FDA puts MDMA therapy for PTSD on its Expanded Access program

pharmafile | January 24, 2020 | News story | Medical Communications Expanded Access, MAPS, MDMA, PTSD, pharmaceuticals, psychedelics, war 

The FDA has made MDMA treatment for PTSD more accessible by putting it on the Expanded Access program.

10 sites across the US will receive approval to administer the drug under a doctor’s supervision, but only 50 patients will be enrolled in the scheme. Multidisciplinary Association for Psychedelic Studies (MAPS) plans to submit the patient data to the FDA so the agency can decide on whether to broaden the program.

The Expanded Access program, also known as compassionate use, allows patients with serious or life-threatening conditions who cannot participate in clinical trials to try experimental drugs. In 2017, the FDA gave priority review to Multidisciplinary MAPS’s MDMA therapy due to promising trial results.

Surviving traumatic experiences can create neurobiological changes in the brain that provoke uncontrollable nightmares and flashbacks, especially after triggers reminiscent of the traumatic event. MDMA helps treat patients with PTSD by giving them a brief reprieve from the symptoms which allows them to effectively process difficult memories related to the conditions.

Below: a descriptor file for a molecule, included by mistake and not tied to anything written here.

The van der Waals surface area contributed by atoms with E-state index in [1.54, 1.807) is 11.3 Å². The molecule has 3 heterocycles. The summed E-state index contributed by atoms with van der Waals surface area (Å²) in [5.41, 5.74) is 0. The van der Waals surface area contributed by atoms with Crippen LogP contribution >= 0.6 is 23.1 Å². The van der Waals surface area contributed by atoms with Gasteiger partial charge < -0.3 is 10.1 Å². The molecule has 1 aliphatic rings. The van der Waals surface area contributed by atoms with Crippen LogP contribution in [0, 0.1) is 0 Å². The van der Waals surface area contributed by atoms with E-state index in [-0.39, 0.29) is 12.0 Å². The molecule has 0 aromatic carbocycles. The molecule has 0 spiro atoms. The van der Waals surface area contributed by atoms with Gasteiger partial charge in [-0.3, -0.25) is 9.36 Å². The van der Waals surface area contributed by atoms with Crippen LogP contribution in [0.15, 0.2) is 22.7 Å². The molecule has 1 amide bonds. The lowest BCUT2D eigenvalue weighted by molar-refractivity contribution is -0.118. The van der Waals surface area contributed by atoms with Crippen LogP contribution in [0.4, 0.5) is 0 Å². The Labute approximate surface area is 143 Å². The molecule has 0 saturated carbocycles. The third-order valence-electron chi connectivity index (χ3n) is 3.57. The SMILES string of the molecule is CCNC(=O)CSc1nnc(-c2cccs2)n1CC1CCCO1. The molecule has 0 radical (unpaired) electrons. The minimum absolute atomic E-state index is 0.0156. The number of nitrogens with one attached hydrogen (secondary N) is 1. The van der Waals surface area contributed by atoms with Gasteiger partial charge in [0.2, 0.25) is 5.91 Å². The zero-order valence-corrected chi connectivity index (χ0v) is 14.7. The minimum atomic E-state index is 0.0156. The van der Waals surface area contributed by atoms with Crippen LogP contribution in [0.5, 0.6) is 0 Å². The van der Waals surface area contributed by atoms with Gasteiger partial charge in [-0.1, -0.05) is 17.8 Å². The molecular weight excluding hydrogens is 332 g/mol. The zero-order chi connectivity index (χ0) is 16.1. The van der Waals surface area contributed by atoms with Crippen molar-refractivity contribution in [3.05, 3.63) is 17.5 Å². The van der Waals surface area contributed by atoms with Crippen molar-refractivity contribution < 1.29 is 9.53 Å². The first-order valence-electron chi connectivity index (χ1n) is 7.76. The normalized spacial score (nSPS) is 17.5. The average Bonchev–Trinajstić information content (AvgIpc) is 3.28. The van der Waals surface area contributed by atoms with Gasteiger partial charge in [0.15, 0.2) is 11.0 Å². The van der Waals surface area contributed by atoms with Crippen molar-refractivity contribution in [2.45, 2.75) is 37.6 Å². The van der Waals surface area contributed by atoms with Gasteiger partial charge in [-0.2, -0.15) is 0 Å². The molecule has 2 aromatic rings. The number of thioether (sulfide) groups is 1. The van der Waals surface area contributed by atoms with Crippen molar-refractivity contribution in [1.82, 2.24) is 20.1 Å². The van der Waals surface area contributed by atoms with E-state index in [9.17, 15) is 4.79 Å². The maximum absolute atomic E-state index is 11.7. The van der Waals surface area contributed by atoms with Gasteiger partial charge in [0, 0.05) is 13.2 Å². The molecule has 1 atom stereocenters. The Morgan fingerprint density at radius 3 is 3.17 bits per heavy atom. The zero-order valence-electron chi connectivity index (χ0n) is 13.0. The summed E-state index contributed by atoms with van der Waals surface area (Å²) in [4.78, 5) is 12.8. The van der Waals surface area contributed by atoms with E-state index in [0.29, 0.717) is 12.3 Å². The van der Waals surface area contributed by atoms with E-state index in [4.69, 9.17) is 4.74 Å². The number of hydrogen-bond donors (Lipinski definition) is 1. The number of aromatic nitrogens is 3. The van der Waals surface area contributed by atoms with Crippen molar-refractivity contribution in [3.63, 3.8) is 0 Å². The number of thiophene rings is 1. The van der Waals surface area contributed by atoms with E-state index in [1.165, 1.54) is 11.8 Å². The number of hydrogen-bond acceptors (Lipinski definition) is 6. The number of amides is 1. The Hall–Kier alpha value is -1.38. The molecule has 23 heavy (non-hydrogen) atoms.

MAPS founder and Executive Director Rick Doblin said in a statement: “We commend FDA for recognizing the great unmet medical need of PTSD by allowing access to MDMA-assisted psychotherapy on a compassionate basis for people with treatment-resistant PTSD. We are delighted to begin generating real-world evidence about this potential new treatment.”

Conor Kavanagh

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